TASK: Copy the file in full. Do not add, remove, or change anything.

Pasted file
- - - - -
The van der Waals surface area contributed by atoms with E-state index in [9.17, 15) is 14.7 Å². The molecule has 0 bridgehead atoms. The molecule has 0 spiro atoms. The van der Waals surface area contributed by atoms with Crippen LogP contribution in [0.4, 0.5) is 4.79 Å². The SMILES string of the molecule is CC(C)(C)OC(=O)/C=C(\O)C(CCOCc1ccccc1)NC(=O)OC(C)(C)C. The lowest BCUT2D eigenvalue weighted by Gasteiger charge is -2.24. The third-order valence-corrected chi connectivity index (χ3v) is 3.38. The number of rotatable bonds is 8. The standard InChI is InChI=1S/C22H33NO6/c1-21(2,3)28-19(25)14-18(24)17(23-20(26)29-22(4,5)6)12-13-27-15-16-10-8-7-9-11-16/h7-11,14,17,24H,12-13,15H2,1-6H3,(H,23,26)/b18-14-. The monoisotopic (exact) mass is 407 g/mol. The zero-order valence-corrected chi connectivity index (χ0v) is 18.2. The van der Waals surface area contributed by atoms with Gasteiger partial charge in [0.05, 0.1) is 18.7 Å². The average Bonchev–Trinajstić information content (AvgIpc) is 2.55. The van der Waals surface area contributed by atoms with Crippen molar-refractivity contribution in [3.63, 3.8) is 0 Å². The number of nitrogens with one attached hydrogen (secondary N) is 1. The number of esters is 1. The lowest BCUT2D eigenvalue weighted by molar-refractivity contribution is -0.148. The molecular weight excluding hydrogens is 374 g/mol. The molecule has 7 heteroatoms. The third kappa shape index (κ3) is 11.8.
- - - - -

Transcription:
The van der Waals surface area contributed by atoms with E-state index in [9.17, 15) is 14.7 Å². The molecule has 0 bridgehead atoms. The molecule has 0 spiro atoms. The van der Waals surface area contributed by atoms with Crippen LogP contribution in [0.4, 0.5) is 4.79 Å². The SMILES string of the molecule is CC(C)(C)OC(=O)/C=C(\O)C(CCOCc1ccccc1)NC(=O)OC(C)(C)C. The lowest BCUT2D eigenvalue weighted by Gasteiger charge is -2.24. The third-order valence-corrected chi connectivity index (χ3v) is 3.38. The number of rotatable bonds is 8. The standard InChI is InChI=1S/C22H33NO6/c1-21(2,3)28-19(25)14-18(24)17(23-20(26)29-22(4,5)6)12-13-27-15-16-10-8-7-9-11-16/h7-11,14,17,24H,12-13,15H2,1-6H3,(H,23,26)/b18-14-. The monoisotopic (exact) mass is 407 g/mol. The zero-order valence-corrected chi connectivity index (χ0v) is 18.2. The van der Waals surface area contributed by atoms with Gasteiger partial charge in [0.05, 0.1) is 18.7 Å². The average Bonchev–Trinajstić information content (AvgIpc) is 2.55. The van der Waals surface area contributed by atoms with Crippen molar-refractivity contribution in [3.63, 3.8) is 0 Å². The number of nitrogens with one attached hydrogen (secondary N) is 1. The number of esters is 1. The lowest BCUT2D eigenvalue weighted by molar-refractivity contribution is -0.148. The molecular weight excluding hydrogens is 374 g/mol. The molecule has 7 heteroatoms. The third kappa shape index (κ3) is 11.8.